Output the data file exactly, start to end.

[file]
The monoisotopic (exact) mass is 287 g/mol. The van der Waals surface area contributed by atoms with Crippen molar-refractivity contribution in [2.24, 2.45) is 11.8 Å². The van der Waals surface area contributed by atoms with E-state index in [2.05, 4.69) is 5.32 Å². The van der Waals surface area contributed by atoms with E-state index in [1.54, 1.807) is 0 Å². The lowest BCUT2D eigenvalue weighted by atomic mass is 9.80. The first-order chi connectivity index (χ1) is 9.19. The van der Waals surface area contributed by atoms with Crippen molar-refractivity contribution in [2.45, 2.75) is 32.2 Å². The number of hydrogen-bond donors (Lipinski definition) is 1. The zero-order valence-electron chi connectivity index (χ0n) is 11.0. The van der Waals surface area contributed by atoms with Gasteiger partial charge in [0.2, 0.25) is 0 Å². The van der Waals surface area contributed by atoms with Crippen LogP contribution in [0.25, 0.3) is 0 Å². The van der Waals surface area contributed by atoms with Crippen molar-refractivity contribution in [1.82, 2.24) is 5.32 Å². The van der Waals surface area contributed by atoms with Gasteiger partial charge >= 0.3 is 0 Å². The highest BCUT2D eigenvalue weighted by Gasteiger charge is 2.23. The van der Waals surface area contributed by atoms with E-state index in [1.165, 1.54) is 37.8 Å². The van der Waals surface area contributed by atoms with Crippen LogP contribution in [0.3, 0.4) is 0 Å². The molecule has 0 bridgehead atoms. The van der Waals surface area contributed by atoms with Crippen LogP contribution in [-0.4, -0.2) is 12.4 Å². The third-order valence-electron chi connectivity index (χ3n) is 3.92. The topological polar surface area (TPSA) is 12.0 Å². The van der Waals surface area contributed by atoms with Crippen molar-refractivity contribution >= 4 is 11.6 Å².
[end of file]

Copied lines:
The monoisotopic (exact) mass is 287 g/mol. The van der Waals surface area contributed by atoms with Crippen molar-refractivity contribution in [2.24, 2.45) is 11.8 Å². The van der Waals surface area contributed by atoms with E-state index in [2.05, 4.69) is 5.32 Å². The van der Waals surface area contributed by atoms with E-state index in [1.54, 1.807) is 0 Å². The lowest BCUT2D eigenvalue weighted by atomic mass is 9.80. The first-order chi connectivity index (χ1) is 9.19. The van der Waals surface area contributed by atoms with Crippen molar-refractivity contribution in [2.45, 2.75) is 32.2 Å². The number of hydrogen-bond donors (Lipinski definition) is 1. The zero-order valence-electron chi connectivity index (χ0n) is 11.0. The van der Waals surface area contributed by atoms with Gasteiger partial charge in [0.2, 0.25) is 0 Å². The van der Waals surface area contributed by atoms with Crippen LogP contribution in [0.25, 0.3) is 0 Å². The van der Waals surface area contributed by atoms with Crippen molar-refractivity contribution in [1.82, 2.24) is 5.32 Å². The van der Waals surface area contributed by atoms with Gasteiger partial charge >= 0.3 is 0 Å². The highest BCUT2D eigenvalue weighted by Gasteiger charge is 2.23. The van der Waals surface area contributed by atoms with E-state index in [1.165, 1.54) is 37.8 Å². The van der Waals surface area contributed by atoms with Crippen LogP contribution in [0.3, 0.4) is 0 Å². The molecule has 0 bridgehead atoms. The van der Waals surface area contributed by atoms with Crippen LogP contribution in [-0.4, -0.2) is 12.4 Å². The third-order valence-electron chi connectivity index (χ3n) is 3.92. The topological polar surface area (TPSA) is 12.0 Å². The van der Waals surface area contributed by atoms with Crippen molar-refractivity contribution >= 4 is 11.6 Å².